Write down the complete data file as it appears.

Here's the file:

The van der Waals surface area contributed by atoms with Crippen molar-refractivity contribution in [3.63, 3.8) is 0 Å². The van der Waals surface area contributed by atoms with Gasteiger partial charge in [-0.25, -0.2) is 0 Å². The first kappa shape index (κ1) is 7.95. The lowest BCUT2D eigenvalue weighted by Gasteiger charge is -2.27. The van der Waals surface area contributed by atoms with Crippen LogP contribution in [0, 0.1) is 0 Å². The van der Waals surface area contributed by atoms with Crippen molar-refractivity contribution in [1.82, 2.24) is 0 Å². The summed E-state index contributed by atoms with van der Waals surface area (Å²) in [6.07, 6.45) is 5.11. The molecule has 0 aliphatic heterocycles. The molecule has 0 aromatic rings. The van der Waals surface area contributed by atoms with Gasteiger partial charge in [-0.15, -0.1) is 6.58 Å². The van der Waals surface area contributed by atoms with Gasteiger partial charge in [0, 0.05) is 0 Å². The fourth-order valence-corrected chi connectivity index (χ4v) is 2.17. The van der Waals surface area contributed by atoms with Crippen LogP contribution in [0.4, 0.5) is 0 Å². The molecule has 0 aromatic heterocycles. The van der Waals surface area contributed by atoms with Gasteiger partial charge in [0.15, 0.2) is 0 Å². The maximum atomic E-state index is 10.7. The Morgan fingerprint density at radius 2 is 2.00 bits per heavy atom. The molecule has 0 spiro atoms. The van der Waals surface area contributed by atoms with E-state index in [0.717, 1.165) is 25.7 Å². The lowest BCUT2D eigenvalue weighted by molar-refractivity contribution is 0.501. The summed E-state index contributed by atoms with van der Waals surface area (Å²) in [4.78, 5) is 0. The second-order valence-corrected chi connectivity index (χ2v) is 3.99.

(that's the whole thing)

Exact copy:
The van der Waals surface area contributed by atoms with Crippen molar-refractivity contribution in [3.63, 3.8) is 0 Å². The van der Waals surface area contributed by atoms with Gasteiger partial charge in [-0.25, -0.2) is 0 Å². The first kappa shape index (κ1) is 7.95. The lowest BCUT2D eigenvalue weighted by Gasteiger charge is -2.27. The van der Waals surface area contributed by atoms with Crippen LogP contribution in [0, 0.1) is 0 Å². The van der Waals surface area contributed by atoms with Crippen molar-refractivity contribution in [1.82, 2.24) is 0 Å². The summed E-state index contributed by atoms with van der Waals surface area (Å²) in [6.07, 6.45) is 5.11. The molecule has 0 aliphatic heterocycles. The molecule has 0 aromatic rings. The van der Waals surface area contributed by atoms with Gasteiger partial charge in [-0.15, -0.1) is 6.58 Å². The van der Waals surface area contributed by atoms with Gasteiger partial charge in [0, 0.05) is 0 Å². The fourth-order valence-corrected chi connectivity index (χ4v) is 2.17. The van der Waals surface area contributed by atoms with Crippen LogP contribution in [0.4, 0.5) is 0 Å². The molecule has 0 aromatic heterocycles. The van der Waals surface area contributed by atoms with Gasteiger partial charge in [0.15, 0.2) is 0 Å². The maximum atomic E-state index is 10.7. The Morgan fingerprint density at radius 2 is 2.00 bits per heavy atom. The molecule has 0 spiro atoms. The van der Waals surface area contributed by atoms with E-state index in [0.717, 1.165) is 25.7 Å². The lowest BCUT2D eigenvalue weighted by molar-refractivity contribution is 0.501. The summed E-state index contributed by atoms with van der Waals surface area (Å²) in [4.78, 5) is 0. The second-order valence-corrected chi connectivity index (χ2v) is 3.99.